Purdue University just issued a report which claims that in a recent survey of bankers and farm managers, land values went up an average of 17% statewide in the past 12 months. Craig Dobbins, who helps conduct the survey, says that's staggering considering that drought produced drastic yield reductions.
Farming isn't just about yield – it's also about price. Limited supplies nationwide drove corn and soybean prices higher last fall. Farm incomes went up. In fact, Purdue's estimates are that farm income will still reach record levels nationwide this year.
Price seemed to trump yield in last year's attitude toward buying ground. Good land jumped the most, nearly 20% statewide. But even land rated as poor quality jumped over 14% -- after a drought – and the statewide average for poor land topped $5,000 per acre, based on the survey.
Cash rents also increased, but not as much as land values. Cash rents were up on average about 10% statewide. Howard Doster, a retired Purdue ag economist, says that's not unusual. Cash rents usually lag land values going up. However, they also lag in going down when economics switch directions. That's why he often refers to cash rent values as being 'sticky.' They're slower to adjust than land values.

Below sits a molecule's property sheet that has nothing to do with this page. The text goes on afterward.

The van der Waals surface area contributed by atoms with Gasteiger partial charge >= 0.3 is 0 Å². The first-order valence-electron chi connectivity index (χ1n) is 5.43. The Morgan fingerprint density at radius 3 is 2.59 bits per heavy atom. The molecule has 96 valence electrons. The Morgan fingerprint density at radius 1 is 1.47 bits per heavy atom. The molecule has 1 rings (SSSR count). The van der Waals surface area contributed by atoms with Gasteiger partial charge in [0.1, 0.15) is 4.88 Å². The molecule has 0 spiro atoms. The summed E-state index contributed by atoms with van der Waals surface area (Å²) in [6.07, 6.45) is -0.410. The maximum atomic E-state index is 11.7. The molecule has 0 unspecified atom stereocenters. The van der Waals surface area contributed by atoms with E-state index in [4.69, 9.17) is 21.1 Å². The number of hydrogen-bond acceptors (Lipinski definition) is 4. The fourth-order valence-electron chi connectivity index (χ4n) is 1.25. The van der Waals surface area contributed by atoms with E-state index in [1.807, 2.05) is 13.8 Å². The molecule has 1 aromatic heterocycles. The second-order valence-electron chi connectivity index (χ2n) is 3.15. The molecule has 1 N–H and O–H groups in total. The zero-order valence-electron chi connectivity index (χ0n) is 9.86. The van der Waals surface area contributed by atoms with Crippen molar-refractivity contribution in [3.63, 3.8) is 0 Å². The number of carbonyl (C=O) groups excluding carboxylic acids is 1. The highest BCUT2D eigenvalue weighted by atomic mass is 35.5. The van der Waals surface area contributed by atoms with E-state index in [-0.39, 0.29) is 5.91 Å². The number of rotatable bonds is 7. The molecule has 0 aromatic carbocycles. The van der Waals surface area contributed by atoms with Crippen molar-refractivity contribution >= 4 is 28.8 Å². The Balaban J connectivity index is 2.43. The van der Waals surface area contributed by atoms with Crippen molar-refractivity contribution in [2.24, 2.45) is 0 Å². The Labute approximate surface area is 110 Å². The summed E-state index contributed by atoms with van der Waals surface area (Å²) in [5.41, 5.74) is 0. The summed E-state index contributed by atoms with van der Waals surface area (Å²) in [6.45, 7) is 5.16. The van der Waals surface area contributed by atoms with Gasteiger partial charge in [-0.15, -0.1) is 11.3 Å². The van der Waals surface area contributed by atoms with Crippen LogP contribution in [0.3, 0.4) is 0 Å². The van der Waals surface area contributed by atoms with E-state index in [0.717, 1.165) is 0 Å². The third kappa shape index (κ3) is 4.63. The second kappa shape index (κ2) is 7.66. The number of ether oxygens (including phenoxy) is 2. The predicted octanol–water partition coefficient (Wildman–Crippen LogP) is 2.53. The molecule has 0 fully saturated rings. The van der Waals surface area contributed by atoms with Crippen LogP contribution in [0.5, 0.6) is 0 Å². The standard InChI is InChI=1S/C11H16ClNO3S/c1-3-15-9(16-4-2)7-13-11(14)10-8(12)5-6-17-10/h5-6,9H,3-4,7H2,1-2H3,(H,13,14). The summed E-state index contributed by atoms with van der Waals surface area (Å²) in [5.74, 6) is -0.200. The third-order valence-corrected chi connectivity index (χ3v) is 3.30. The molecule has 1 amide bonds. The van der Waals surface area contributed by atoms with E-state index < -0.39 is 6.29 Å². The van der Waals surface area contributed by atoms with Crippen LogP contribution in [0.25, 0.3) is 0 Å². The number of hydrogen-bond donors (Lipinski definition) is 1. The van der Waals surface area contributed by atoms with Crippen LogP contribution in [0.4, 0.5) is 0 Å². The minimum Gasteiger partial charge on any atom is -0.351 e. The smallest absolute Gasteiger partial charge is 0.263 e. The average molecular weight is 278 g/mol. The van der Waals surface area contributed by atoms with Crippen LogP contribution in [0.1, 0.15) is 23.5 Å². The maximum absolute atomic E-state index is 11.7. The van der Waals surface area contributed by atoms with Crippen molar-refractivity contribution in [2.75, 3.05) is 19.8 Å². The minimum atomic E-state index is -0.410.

So the big question now is whether big yield – if it materializes – will lead to much lower grain prices. Then, will lower prices trump big yields in finally stopping the run-up in land values?
While it seems counterintuitive, the truth is that big yields may do what disastrous yields could not do – stop the increase in land values. Corn prices are already falling to levels some farmers didn't think they would see again, although long-range ag economists have cautioned that there are no guarantees that prices can't fall, or how far they can fall.
Dobbins' best guess is that the run-up in land prices may tail off. There could even be a few corrections in value, which means a drop in price, in some areas. However, neither he nor the respondents in his survey foresee large drops in land values.
Our belief is that land values will stabilize or in cases where good land sells and neighbors want it, there may still be strong sales, as long as farm income remains high. Consider this example:
If your corn made 70 bushels per acre a year ago and you sold for $6.50 per bushel, you still brought in $455 per acre. That may have barely covered variable costs, maybe not. However, soybean income was better, and if you had crop insurance, especially revenue-based insurance, you may have wound up in decent shape.
Suppose that same average is 200 bushels per acre this year. If you sell even at $4.00 per bushel, that's $800 to work with. Some have forward contracted at higher prices. If the corn price falls too low, revenue-based crop insurance may kick in again.
The bottom line is it's understandable that farm income will still be healthy overall this year.
What hurts is there are those who won't harvest 200 bushels per acre. In a few areas hit by too much rain early, yields may be below average again. This time price won't bail them out. Crop insurance might. Otherwise, it could be a tough year.